T-Mobile's G1 smartphone may not have been the iPhone killer some were expecting, but there's no doubt Google's open-source Android platform is here to stay. So what does the future hold for Android?
According to Strategy Analytics, global Android smartphone shipments will grow a staggering 900 percent in 2009, driven by widespread vendor and developer support. Coming in a distant second (in terms of growth), Apple iPhone OS will see a 79 percent growth rate in the same time period.
"The Android mobile operating system from Google gained early traction in the US in the second half of 2008 and it is gradually spreading its presence into Europe and Asia during 2009," said Tom Kang, senior analyst at Strategy Analytics. "Android is expanding from a low base and it is consequently outgrowing the iPhone OS from Apple, which we estimate will grow at a relatively lower 79% annually in 2009."
Thanks to its low-cost licensing model, mostly open-source structure, and support for cloud services, Android has the potential to be a major force in the smartphone market by the end of the year.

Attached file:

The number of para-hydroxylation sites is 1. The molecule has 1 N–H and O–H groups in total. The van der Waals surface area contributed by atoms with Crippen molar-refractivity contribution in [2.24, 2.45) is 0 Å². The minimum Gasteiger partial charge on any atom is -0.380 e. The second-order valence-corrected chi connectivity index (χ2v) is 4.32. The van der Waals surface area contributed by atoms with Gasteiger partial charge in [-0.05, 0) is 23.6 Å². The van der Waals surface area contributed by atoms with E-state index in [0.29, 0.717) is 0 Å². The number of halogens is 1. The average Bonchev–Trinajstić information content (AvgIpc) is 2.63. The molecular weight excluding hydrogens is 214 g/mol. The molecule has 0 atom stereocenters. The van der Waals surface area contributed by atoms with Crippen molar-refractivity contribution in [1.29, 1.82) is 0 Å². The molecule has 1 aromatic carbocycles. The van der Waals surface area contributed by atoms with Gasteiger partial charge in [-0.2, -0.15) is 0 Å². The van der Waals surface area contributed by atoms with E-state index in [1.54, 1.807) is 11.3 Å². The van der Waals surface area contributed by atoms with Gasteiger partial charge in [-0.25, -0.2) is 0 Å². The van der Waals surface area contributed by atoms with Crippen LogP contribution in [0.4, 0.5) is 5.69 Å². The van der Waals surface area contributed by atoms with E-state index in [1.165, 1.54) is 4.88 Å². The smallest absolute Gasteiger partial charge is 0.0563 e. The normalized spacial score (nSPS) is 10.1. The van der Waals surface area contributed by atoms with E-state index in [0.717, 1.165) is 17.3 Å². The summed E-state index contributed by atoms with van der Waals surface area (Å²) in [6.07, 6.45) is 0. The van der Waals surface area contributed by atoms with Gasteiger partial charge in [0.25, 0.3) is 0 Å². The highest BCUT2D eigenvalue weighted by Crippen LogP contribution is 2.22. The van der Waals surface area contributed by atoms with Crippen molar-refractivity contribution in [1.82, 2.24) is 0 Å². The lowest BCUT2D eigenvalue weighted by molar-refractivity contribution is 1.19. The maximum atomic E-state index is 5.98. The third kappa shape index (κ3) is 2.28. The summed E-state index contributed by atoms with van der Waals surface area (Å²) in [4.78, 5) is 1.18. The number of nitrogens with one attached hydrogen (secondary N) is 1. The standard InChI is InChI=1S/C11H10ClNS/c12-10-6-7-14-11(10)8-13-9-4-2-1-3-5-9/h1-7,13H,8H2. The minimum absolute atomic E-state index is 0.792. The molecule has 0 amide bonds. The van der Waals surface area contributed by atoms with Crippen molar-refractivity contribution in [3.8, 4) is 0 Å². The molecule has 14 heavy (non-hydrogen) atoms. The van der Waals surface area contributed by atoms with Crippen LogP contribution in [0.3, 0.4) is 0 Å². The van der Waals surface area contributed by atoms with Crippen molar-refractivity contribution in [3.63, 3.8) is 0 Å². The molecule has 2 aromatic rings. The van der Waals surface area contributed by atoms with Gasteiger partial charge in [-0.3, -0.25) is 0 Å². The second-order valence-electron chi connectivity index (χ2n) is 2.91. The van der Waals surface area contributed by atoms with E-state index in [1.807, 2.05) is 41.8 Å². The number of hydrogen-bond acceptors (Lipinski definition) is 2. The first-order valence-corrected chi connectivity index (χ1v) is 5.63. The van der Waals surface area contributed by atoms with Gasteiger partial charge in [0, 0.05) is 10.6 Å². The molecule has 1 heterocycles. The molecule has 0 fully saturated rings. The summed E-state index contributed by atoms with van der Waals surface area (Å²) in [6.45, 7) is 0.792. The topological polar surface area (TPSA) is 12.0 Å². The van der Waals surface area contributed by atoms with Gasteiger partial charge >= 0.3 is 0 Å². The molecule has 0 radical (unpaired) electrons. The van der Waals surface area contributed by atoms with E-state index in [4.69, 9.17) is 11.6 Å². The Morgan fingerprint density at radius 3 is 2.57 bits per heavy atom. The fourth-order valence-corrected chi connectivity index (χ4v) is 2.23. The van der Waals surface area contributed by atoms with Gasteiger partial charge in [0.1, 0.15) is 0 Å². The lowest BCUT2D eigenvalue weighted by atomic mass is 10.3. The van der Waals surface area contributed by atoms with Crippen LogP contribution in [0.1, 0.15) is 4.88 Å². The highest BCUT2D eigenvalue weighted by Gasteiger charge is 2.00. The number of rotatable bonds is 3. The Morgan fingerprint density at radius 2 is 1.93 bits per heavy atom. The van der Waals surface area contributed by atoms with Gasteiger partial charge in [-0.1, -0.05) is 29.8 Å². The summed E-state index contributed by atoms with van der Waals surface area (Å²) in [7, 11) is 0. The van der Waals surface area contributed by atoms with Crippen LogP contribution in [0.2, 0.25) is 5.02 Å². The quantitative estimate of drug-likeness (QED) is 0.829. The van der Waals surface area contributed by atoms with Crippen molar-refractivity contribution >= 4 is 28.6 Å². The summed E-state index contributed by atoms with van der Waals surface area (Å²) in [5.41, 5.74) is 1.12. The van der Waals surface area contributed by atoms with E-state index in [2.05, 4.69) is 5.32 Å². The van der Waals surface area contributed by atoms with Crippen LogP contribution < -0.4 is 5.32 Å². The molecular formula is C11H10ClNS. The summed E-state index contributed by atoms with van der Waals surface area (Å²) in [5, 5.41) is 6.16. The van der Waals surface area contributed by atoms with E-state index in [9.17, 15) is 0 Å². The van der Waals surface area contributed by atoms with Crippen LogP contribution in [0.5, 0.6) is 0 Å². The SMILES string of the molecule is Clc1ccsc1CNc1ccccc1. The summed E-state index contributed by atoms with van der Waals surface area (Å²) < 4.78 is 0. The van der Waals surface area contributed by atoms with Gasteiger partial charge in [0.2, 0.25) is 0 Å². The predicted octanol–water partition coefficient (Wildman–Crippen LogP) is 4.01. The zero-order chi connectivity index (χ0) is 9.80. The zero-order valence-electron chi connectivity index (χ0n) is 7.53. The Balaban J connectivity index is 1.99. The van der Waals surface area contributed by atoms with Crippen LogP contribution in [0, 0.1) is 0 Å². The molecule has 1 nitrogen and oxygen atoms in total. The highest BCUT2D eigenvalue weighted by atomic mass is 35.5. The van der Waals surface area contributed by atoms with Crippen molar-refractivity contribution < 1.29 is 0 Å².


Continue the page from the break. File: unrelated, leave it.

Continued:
Like, OMG! Netbooks are soooo cute! But "once you get beyond how cute they are, you'll find that netbooks can do a lot more than check your mail." For example, they can help you 'Get healthier' (tech tip #2) by tracking exercise and food intake at free online sites, and to 'Eat better' (tech tip #3) by finding recipes online. You can even 'Get Organized' (tech tip #4), because "Remember the Milk is a free, tweakable online task manager." Or use a netbook to 'Chill out' (tech tip #5).
These are all real tech tips, and they're all listed on Della, Dell's new microsite dedicated to helping women shop for notebooks without focusing on all those manly GHz and GB abbreviations. The new site pays particular attention to the Dell Mini 10 and Studio notebooks, making it a point to convince women that these laptops won't cramp their stylish lifestyle.
Last year several geek-inspired words made it into the latest version of the Merriam-Webster Collegiate Dictionary, including 'webinar', 'netroots', 'pretexting', 'fanboy', and 'malware'. Whether Merriam-Webster choose to recognize it or not, 'noob' might soon become a real English term as well, as determined by the Global Language Monitor (GLM).
"The widespread popularity of English as a second language in Asia has brought about the most fertile period of word generation since William Shakespeare's time with new terms coined on average every 98 minutes, British newspaper The Daily Telegraph reports.
It takes using a word 25,000 times by media outlets and social networking sites for the GLM to acknowledge it, and the race is on to become the one millionth English word. Other possible entries include 'defollow,' 'defriend,' 'greenwashing,' 'and chiconomics.'